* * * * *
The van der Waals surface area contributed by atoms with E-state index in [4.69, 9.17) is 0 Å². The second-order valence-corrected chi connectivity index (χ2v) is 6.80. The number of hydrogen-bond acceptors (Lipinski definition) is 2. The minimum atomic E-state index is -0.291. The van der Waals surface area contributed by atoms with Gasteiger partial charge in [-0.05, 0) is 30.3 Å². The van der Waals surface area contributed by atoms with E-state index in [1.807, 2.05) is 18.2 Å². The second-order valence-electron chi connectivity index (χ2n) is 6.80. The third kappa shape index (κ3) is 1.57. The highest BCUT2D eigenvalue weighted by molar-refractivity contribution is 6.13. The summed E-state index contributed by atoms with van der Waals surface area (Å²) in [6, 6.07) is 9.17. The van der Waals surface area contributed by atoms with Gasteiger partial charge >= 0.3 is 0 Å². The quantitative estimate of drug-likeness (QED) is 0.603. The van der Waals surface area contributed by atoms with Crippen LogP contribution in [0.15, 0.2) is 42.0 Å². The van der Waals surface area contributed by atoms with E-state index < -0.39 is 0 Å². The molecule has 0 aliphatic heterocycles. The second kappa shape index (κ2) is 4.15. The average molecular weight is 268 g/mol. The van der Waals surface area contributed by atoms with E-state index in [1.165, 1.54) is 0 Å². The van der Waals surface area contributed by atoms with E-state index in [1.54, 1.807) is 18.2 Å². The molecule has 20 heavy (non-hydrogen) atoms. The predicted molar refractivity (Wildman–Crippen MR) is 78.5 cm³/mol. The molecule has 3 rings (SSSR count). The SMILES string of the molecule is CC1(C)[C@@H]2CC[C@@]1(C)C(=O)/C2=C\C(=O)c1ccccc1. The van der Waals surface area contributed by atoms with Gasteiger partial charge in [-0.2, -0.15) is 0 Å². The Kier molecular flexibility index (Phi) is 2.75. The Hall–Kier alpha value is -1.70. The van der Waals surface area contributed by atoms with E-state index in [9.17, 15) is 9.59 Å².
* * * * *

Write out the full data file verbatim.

The van der Waals surface area contributed by atoms with E-state index in [4.69, 9.17) is 0 Å². The second-order valence-corrected chi connectivity index (χ2v) is 6.80. The number of hydrogen-bond acceptors (Lipinski definition) is 2. The minimum atomic E-state index is -0.291. The van der Waals surface area contributed by atoms with Gasteiger partial charge in [-0.05, 0) is 30.3 Å². The van der Waals surface area contributed by atoms with E-state index in [1.807, 2.05) is 18.2 Å². The second-order valence-electron chi connectivity index (χ2n) is 6.80. The third kappa shape index (κ3) is 1.57. The highest BCUT2D eigenvalue weighted by molar-refractivity contribution is 6.13. The summed E-state index contributed by atoms with van der Waals surface area (Å²) in [6, 6.07) is 9.17. The van der Waals surface area contributed by atoms with Gasteiger partial charge >= 0.3 is 0 Å². The quantitative estimate of drug-likeness (QED) is 0.603. The van der Waals surface area contributed by atoms with Crippen LogP contribution in [0.15, 0.2) is 42.0 Å². The van der Waals surface area contributed by atoms with E-state index < -0.39 is 0 Å². The molecule has 0 aliphatic heterocycles. The second kappa shape index (κ2) is 4.15. The average molecular weight is 268 g/mol. The van der Waals surface area contributed by atoms with E-state index in [1.165, 1.54) is 0 Å². The van der Waals surface area contributed by atoms with E-state index in [1.54, 1.807) is 18.2 Å². The molecule has 20 heavy (non-hydrogen) atoms. The predicted molar refractivity (Wildman–Crippen MR) is 78.5 cm³/mol. The molecule has 3 rings (SSSR count). The SMILES string of the molecule is CC1(C)[C@@H]2CC[C@@]1(C)C(=O)/C2=C\C(=O)c1ccccc1. The van der Waals surface area contributed by atoms with Gasteiger partial charge in [-0.2, -0.15) is 0 Å². The Kier molecular flexibility index (Phi) is 2.75. The Hall–Kier alpha value is -1.70. The van der Waals surface area contributed by atoms with E-state index in [9.17, 15) is 9.59 Å².